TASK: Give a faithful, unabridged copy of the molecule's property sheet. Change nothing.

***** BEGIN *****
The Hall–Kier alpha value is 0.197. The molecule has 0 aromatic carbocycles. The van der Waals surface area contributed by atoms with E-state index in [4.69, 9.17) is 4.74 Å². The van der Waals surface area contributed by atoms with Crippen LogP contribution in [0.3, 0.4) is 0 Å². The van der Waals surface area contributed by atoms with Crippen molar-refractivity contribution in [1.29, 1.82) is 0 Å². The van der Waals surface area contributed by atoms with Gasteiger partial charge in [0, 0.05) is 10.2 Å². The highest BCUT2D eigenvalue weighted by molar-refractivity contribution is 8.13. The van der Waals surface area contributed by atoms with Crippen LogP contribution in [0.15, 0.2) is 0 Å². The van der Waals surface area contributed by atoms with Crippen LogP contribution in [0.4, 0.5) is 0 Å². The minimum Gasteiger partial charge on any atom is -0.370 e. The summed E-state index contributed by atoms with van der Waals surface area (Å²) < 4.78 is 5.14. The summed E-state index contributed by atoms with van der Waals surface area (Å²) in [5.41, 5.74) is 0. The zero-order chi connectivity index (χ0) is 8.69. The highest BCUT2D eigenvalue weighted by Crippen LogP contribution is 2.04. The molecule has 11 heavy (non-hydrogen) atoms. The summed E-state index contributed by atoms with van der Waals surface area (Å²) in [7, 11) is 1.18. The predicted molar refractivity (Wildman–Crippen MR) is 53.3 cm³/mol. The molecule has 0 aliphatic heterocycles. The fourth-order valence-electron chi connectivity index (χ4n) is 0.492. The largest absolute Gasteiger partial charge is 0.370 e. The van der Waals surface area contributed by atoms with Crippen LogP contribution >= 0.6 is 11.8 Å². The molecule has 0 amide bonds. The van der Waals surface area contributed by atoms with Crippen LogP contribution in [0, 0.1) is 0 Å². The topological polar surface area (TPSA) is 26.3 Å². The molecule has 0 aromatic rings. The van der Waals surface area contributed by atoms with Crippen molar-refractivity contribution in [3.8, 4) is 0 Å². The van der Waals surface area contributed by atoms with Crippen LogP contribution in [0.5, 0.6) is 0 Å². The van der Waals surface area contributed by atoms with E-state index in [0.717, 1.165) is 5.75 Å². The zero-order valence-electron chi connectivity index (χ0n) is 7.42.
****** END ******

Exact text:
The Hall–Kier alpha value is 0.197. The molecule has 0 aromatic carbocycles. The van der Waals surface area contributed by atoms with E-state index in [4.69, 9.17) is 4.74 Å². The van der Waals surface area contributed by atoms with Crippen LogP contribution in [0.3, 0.4) is 0 Å². The van der Waals surface area contributed by atoms with Crippen molar-refractivity contribution in [1.29, 1.82) is 0 Å². The van der Waals surface area contributed by atoms with Gasteiger partial charge in [0, 0.05) is 10.2 Å². The highest BCUT2D eigenvalue weighted by molar-refractivity contribution is 8.13. The van der Waals surface area contributed by atoms with Crippen LogP contribution in [0.15, 0.2) is 0 Å². The van der Waals surface area contributed by atoms with Crippen LogP contribution in [0.4, 0.5) is 0 Å². The minimum Gasteiger partial charge on any atom is -0.370 e. The summed E-state index contributed by atoms with van der Waals surface area (Å²) < 4.78 is 5.14. The summed E-state index contributed by atoms with van der Waals surface area (Å²) in [5.41, 5.74) is 0. The zero-order chi connectivity index (χ0) is 8.69. The highest BCUT2D eigenvalue weighted by Crippen LogP contribution is 2.04. The molecule has 11 heavy (non-hydrogen) atoms. The summed E-state index contributed by atoms with van der Waals surface area (Å²) in [7, 11) is 1.18. The predicted molar refractivity (Wildman–Crippen MR) is 53.3 cm³/mol. The molecule has 0 aliphatic heterocycles. The fourth-order valence-electron chi connectivity index (χ4n) is 0.492. The largest absolute Gasteiger partial charge is 0.370 e. The van der Waals surface area contributed by atoms with Crippen LogP contribution >= 0.6 is 11.8 Å². The molecule has 0 amide bonds. The van der Waals surface area contributed by atoms with Crippen LogP contribution in [0, 0.1) is 0 Å². The topological polar surface area (TPSA) is 26.3 Å². The molecule has 0 aromatic rings. The van der Waals surface area contributed by atoms with Crippen molar-refractivity contribution in [3.8, 4) is 0 Å². The van der Waals surface area contributed by atoms with Crippen LogP contribution in [0.5, 0.6) is 0 Å². The van der Waals surface area contributed by atoms with E-state index in [0.717, 1.165) is 5.75 Å². The zero-order valence-electron chi connectivity index (χ0n) is 7.42.